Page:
Not too long ago, “online marketing” meant having a web site-any web site. Today, a web site alone isn’t enough. One of the hottest marketing opportunities online lies in social media-strategically using sites like Facebook, MySpace, LinkedIn and other online meeting places to establish your brand, extend your outreach and do business with a broader scope than ever before.
As in the web site example, just creating a Facebook page isn’t enough. To succeed with social media, you’ll need a strategy because cyberspace becomes more crowded every day.
Know what you want. What are your expectations for your social media marketing? Are you hoping to build your list (gaining “friends”) for permission-based marketing? Are you hoping to mine special-interest groups to find new prospective clients, consumers or collaborators? Are you trying to create a community landing space for your existing clients, customers and fans? If you have more than one objective, prioritize so that you can invest effort wisely.
Know what the competition is doing. Look for pages created by others in your industry and by leading experts you respect. How are they structuring their pages? What kind of content do they offer? What type of forums do they host-and where do they participate by adding comments to other people’s forums? You can pick up a lot of great ideas by looking at good examples created by other people. Remember that you’re in this for a business purpose, to steer clear of the more frivolous recreational elements (although a little bit of fun shows personality).
Realize you can’t be everywhere. The number of social networking sites is exploding, making it impossible to participate in every good opportunity. That means you’ll need to do some research to find the sites that really appeal to your core audience. It’s easier to go where your audience is already participating than to try to draw your audience to a new location. Experts say you’ll want a presence on five to seven social media sites, so choose wisely.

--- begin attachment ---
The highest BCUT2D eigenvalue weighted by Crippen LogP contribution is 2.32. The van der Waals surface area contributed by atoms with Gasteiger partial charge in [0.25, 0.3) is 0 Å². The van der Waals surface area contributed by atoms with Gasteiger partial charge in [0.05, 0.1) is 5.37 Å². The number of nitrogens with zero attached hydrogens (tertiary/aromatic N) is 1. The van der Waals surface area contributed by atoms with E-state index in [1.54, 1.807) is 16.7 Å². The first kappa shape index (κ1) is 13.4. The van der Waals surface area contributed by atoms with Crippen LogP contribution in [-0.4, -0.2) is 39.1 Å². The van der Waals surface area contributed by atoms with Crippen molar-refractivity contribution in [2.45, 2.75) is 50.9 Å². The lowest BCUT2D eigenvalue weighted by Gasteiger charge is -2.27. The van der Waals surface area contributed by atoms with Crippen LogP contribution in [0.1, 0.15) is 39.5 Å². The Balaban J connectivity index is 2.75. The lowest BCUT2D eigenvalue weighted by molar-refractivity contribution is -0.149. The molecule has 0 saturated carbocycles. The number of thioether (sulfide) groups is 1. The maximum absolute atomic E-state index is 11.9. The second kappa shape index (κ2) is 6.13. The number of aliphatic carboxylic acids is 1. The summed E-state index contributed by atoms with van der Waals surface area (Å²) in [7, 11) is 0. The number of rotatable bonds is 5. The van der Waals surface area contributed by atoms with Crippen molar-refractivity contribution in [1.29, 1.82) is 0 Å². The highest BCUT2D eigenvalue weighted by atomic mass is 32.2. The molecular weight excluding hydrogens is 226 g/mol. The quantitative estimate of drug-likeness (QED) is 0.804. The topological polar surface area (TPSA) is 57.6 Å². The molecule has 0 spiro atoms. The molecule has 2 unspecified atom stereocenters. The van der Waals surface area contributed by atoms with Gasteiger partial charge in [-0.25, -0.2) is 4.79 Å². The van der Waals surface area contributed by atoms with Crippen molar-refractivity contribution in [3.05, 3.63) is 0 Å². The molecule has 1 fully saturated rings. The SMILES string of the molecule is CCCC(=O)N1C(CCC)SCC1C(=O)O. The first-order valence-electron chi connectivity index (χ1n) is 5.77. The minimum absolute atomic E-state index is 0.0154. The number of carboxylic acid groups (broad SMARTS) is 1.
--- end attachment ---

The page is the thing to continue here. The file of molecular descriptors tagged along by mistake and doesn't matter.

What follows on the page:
For example, for my Chronicles of the Necromancer fantasy book series, I’m on MySpace, YouTube, Squidoo, BookMarketing.ning, BookTours.com, BroadUniverse.com, Shelfari, and I have a blog on Amazon.com plus my Ghost in the Machine podcasts on iTunes and a growing number of podcast sites. For DreamSpinner Communications, I’m on Facebook, YouTube, LinkedIn, eWomenNetwork.com, SmartWomensCoaching.com, WomensCommunity.com, MarketingProfs.com, 911MarketingHelp.com, Squidoo and Namyz, plus my Shared Dreams podcast on iTunes and my Marketing Turnaround blog. There’s some overlap from people who know me in both capacities, but separating the goals of the sites makes it easier to have a coherent message.
Recognize that social media success requires commitment. To be successful, you have to commit the time necessary to really be a part of these virtual communities. Just like real networking organizations, the people who join and then never show up don’t get their money’s worth. With social media, that means answering your “friend messages” on a regular basis, posting regularly to forums (your own and those that belong to others), adding relevant content regularly and actually hanging out online where people can find you. Even if you can’t check in daily, make it a commitment to check in every few days. It’s an investment, like everything else.
Understand the culture. Before you create your page and launch into your social media strategy, I recommend lurking. “Lurking” is online slang for hanging out on a site, reading the posts and watching without exposing your presence by participating. Lurking can save you grief by helping you understand the “netiquette” of a particular site. Most sites will delete your membership for spamming people with overtly commercial emails, for example. So it’s best to invite people to be your “friend” based on shared interests, not to begin with a sales pitch. Read the discussion threads in the forums that deal with your business interest topics to get an idea for who’s out there, who the established experts are and where some of the knowledge gaps are.
The exciting thing about social media and social networking is that they are such new tools that there are very low barriers to entry. And while some people have more experience than others, the tools are so new that no one is hopelessly far ahead. Everyone is learning and experimenting, which makes the playing field as level as it will ever be. So make the jump into social networking and take your expertise to the world.